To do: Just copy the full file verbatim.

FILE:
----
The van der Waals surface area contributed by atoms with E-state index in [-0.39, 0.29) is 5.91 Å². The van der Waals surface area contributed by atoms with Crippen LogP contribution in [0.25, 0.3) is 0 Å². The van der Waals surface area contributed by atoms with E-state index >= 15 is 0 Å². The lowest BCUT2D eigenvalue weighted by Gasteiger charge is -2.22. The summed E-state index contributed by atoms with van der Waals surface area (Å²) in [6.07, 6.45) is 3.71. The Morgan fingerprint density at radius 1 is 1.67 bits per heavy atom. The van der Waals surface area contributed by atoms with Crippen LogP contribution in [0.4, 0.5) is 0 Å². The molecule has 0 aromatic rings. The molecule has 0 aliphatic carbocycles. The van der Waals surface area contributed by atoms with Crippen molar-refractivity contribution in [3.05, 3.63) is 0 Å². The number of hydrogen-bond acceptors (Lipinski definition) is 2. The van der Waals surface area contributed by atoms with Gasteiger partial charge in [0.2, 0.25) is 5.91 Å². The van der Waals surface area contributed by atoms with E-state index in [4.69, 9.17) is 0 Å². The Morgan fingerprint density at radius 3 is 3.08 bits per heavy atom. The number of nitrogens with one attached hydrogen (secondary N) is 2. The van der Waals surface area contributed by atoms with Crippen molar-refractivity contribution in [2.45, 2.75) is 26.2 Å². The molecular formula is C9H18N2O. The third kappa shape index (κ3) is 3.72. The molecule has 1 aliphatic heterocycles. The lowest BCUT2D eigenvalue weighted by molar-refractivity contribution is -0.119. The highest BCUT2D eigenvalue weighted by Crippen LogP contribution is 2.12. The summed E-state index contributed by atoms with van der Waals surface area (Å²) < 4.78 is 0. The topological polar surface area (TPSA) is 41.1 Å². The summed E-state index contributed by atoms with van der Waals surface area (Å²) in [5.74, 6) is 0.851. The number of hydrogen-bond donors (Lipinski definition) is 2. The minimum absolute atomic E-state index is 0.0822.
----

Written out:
The van der Waals surface area contributed by atoms with E-state index in [-0.39, 0.29) is 5.91 Å². The van der Waals surface area contributed by atoms with Crippen LogP contribution in [0.25, 0.3) is 0 Å². The van der Waals surface area contributed by atoms with E-state index >= 15 is 0 Å². The lowest BCUT2D eigenvalue weighted by Gasteiger charge is -2.22. The summed E-state index contributed by atoms with van der Waals surface area (Å²) in [6.07, 6.45) is 3.71. The Morgan fingerprint density at radius 1 is 1.67 bits per heavy atom. The van der Waals surface area contributed by atoms with Crippen LogP contribution in [0.4, 0.5) is 0 Å². The molecule has 0 aromatic rings. The molecule has 0 aliphatic carbocycles. The van der Waals surface area contributed by atoms with Crippen molar-refractivity contribution in [3.05, 3.63) is 0 Å². The number of hydrogen-bond acceptors (Lipinski definition) is 2. The van der Waals surface area contributed by atoms with Gasteiger partial charge in [0.2, 0.25) is 5.91 Å². The van der Waals surface area contributed by atoms with E-state index in [4.69, 9.17) is 0 Å². The Morgan fingerprint density at radius 3 is 3.08 bits per heavy atom. The number of nitrogens with one attached hydrogen (secondary N) is 2. The van der Waals surface area contributed by atoms with Crippen molar-refractivity contribution in [2.45, 2.75) is 26.2 Å². The molecular formula is C9H18N2O. The third kappa shape index (κ3) is 3.72. The molecule has 1 aliphatic heterocycles. The lowest BCUT2D eigenvalue weighted by molar-refractivity contribution is -0.119. The highest BCUT2D eigenvalue weighted by Crippen LogP contribution is 2.12. The summed E-state index contributed by atoms with van der Waals surface area (Å²) < 4.78 is 0. The topological polar surface area (TPSA) is 41.1 Å². The summed E-state index contributed by atoms with van der Waals surface area (Å²) in [5.74, 6) is 0.851. The number of hydrogen-bond donors (Lipinski definition) is 2. The minimum absolute atomic E-state index is 0.0822.